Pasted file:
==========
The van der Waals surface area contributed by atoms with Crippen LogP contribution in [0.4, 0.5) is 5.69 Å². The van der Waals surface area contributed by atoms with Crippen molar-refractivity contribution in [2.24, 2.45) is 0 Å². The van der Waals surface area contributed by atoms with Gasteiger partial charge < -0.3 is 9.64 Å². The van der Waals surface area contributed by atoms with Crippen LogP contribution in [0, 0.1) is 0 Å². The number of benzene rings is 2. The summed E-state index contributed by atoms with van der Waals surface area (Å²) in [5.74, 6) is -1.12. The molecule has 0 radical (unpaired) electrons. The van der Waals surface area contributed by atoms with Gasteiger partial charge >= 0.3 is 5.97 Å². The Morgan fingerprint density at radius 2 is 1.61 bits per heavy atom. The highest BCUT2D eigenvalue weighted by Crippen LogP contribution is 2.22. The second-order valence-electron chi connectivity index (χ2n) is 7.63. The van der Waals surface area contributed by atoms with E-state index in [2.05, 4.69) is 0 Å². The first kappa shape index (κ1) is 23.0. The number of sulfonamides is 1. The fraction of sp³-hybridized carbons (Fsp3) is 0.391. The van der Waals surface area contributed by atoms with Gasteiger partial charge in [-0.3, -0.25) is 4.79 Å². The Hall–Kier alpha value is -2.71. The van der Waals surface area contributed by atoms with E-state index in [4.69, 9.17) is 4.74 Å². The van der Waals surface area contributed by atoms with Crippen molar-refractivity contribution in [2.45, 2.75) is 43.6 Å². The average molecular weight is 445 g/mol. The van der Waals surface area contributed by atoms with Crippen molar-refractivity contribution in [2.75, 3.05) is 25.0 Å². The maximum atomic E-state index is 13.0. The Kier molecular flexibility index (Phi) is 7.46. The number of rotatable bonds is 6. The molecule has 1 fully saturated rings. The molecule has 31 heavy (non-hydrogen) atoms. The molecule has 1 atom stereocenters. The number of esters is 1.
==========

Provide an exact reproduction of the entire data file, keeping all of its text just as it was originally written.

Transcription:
The van der Waals surface area contributed by atoms with Crippen LogP contribution in [0.4, 0.5) is 5.69 Å². The van der Waals surface area contributed by atoms with Crippen molar-refractivity contribution in [2.24, 2.45) is 0 Å². The van der Waals surface area contributed by atoms with Gasteiger partial charge < -0.3 is 9.64 Å². The van der Waals surface area contributed by atoms with Crippen LogP contribution in [0, 0.1) is 0 Å². The number of benzene rings is 2. The summed E-state index contributed by atoms with van der Waals surface area (Å²) in [5.74, 6) is -1.12. The molecule has 0 radical (unpaired) electrons. The van der Waals surface area contributed by atoms with Gasteiger partial charge >= 0.3 is 5.97 Å². The Morgan fingerprint density at radius 2 is 1.61 bits per heavy atom. The highest BCUT2D eigenvalue weighted by Crippen LogP contribution is 2.22. The second-order valence-electron chi connectivity index (χ2n) is 7.63. The van der Waals surface area contributed by atoms with E-state index in [2.05, 4.69) is 0 Å². The first kappa shape index (κ1) is 23.0. The number of sulfonamides is 1. The fraction of sp³-hybridized carbons (Fsp3) is 0.391. The van der Waals surface area contributed by atoms with Gasteiger partial charge in [-0.3, -0.25) is 4.79 Å². The Hall–Kier alpha value is -2.71. The van der Waals surface area contributed by atoms with E-state index in [4.69, 9.17) is 4.74 Å². The van der Waals surface area contributed by atoms with Crippen molar-refractivity contribution in [2.45, 2.75) is 43.6 Å². The average molecular weight is 445 g/mol. The van der Waals surface area contributed by atoms with Crippen molar-refractivity contribution in [2.75, 3.05) is 25.0 Å². The maximum atomic E-state index is 13.0. The Kier molecular flexibility index (Phi) is 7.46. The number of rotatable bonds is 6. The molecule has 1 fully saturated rings. The molecule has 31 heavy (non-hydrogen) atoms. The molecule has 1 atom stereocenters. The number of esters is 1.